The Back Row’s Weekly Serial Review: Ace Drummond

Basic Story Line
Flying G-Man Ace Drummond is sent into Mongolia to investigate a series of mysterious plane crashes caused by a terrorist known only as The Dragon.

Quick Facts
Released in 1936
Directed by Ford Beebe and Clifford Smith
Written by Wyndham Gittens, Normand Hall and Ray Trampe
Starring John King, Jean Rogers, Noah Beery Jr.

Ace Drummond is a decent serial, with good characters, but also with more holes in the plot than a sieve.

The character of Ace Drummond original appeared in a comic strip written by First World War pilot Eddie Rickenbacker, in 1935. As a serial, Ace Drummond is an ambitious one. It is set in Asia, has a large number of background characters, extensive flying sequences, and several crashes. The serial also gained a certain amount of notoriety when famed aviator, Amelia Earhart, came to visit the set during shooting.

I would like to watch this serial with some Asian friends and have them point out what parts are wrong and what parts of this serial are actually offensive. I don’t think they set out to offend anyone. In fact they tried to be respectful. That, however, doesn’t change the obvious fact that they knew nothing about Mongolia. It’s as if the producers said, “We should set this in the most exotic location we can think of. How about Asia? But not China, that’s been overdone. We’ll set it in Mongolia.” They then proceeded to make Mongolia generically Asian. A few tell-tale signs suggesting a lack of research include; the number of crosses that are peppered throughout the Buddhist monastery, and the fact that they keep on sending water planes to an arid, landlocked country.

The Ace Drummond serial was directed by Ford Beebe, and Beebe knows how to handle characters. If you follow my column with any regularity you know that one of my pet peeves is the damsel in distress. If all your character is going to do is look pretty and need to be rescued, she might as well be replaced by a Barbie Doll. Jean Rogers, (Best known for playing Dale Arden in the first two Flash Gordon serials) is the love interest in this serial. Although she does occasionally need to be rescued, she thinks for herself and shows initiative. Some serials tack on a pointless comedic character to bumble his way through the chapters. (I’m looking at you, Undersea Kingdom) In Ace Drummond they have the comedic sidekick, but he shows courage and resourcefulness. In the end he is the one who breaks the villain’s power, by using The Dragon’s own weapons against him. All the characters serve the story in some way.

The identity of The Dragon is meant to be a mystery, and they do a good job at casting suspicion on various of characters. Unfortunately, when it is revealed that a character is not the villain, the writers don’t bother to explain the previous evidence against the character. There are other plot holes that develop do to sloppy mystery writing as well. Ace is attacked by two archaeologists when he goes to investigate a scream at their camp, yet later, when he meets them again, everyone acts like there was no kidnapped girl and shots were never fired. He continues to be on reasonable terms with them even after he finds another archaeologist locked in dungeon at their excavation site. Instead of having Ace arrest them, the writers leave these scientists there, so that they can continue to be suspects. Ace finds several of the villain’s hideouts but, inexplicably, The Dragon continues to use them unmolested. Another easily solvable problem this serial has is the cliff hangers. The writers rely far too heavily on the “Indestructible Man” resolution. How many plane crashes can Ace Drummond survive? One cliff hanger has him surviving a bomb being dropped on his car. The next chapter starts with Ace pulling himself out of a crater and dusting himself off.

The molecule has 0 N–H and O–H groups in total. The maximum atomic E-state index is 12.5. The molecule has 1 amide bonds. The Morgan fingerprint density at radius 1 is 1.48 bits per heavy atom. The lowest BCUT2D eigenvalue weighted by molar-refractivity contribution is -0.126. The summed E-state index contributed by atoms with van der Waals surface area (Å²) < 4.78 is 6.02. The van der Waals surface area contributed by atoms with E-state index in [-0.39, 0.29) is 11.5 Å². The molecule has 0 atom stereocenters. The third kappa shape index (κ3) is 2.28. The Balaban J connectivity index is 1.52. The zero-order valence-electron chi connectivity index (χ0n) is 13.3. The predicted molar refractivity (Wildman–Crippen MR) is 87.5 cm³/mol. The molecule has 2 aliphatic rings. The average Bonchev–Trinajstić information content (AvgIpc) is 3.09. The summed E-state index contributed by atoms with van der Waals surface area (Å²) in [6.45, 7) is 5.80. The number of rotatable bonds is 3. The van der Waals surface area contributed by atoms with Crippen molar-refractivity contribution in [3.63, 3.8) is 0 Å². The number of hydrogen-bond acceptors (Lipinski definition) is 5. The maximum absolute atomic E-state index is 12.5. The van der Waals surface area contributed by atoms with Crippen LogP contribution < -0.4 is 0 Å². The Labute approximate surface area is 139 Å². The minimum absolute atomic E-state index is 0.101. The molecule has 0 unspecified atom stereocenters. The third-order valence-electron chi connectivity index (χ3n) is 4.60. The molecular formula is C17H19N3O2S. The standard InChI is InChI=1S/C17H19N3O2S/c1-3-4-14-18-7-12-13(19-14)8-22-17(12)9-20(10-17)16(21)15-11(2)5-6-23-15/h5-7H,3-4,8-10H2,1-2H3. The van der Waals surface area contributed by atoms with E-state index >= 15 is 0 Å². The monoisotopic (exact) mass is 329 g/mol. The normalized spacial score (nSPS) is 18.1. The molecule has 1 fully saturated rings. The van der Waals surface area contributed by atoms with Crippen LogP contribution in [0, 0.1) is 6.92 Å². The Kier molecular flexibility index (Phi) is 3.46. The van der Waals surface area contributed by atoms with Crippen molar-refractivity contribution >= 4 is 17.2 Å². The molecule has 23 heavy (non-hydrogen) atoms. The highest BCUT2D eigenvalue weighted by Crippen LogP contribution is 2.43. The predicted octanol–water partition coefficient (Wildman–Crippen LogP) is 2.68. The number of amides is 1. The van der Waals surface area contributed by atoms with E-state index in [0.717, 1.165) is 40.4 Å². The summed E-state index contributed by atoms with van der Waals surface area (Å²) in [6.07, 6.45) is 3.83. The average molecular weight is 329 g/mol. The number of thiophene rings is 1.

As far as a 1930s serial goes, Ace Drummond is watchable. It will never be considered on the same level as Flash Gordon, Zorro, or The Green Hornet. But, if you’re not overly concerned about plot holes, and are looking for a serial with a mystery, biplanes, and a poor representation of Mongolia, I can safely recommend Ace Drummond.

Things to watch for
-The use and reuse of stock footage of biplanes
-Ace singing his own theme song
-Tires squealing on a dirt road
-Lon Chaney Jr. as a henchman
-Secret passageways in a Buddhist monastery
-The wreckage of Ace’s plane from the crash at the end of the second chapter is still at the monastery’s door in the seventh, but gone when they reuse the same crash footage at the end of the serial

The Back Row Weekly Serial Drinking Game
While watching a serial, anytime you or a friend point out a plot hole or inconsistency, take a drink. (Yes, Ace walking away from yet another plane crash without a scratch, is a plot hole. No, Ace singing his own theme song, is not.)
Odds of getting sloshed: High


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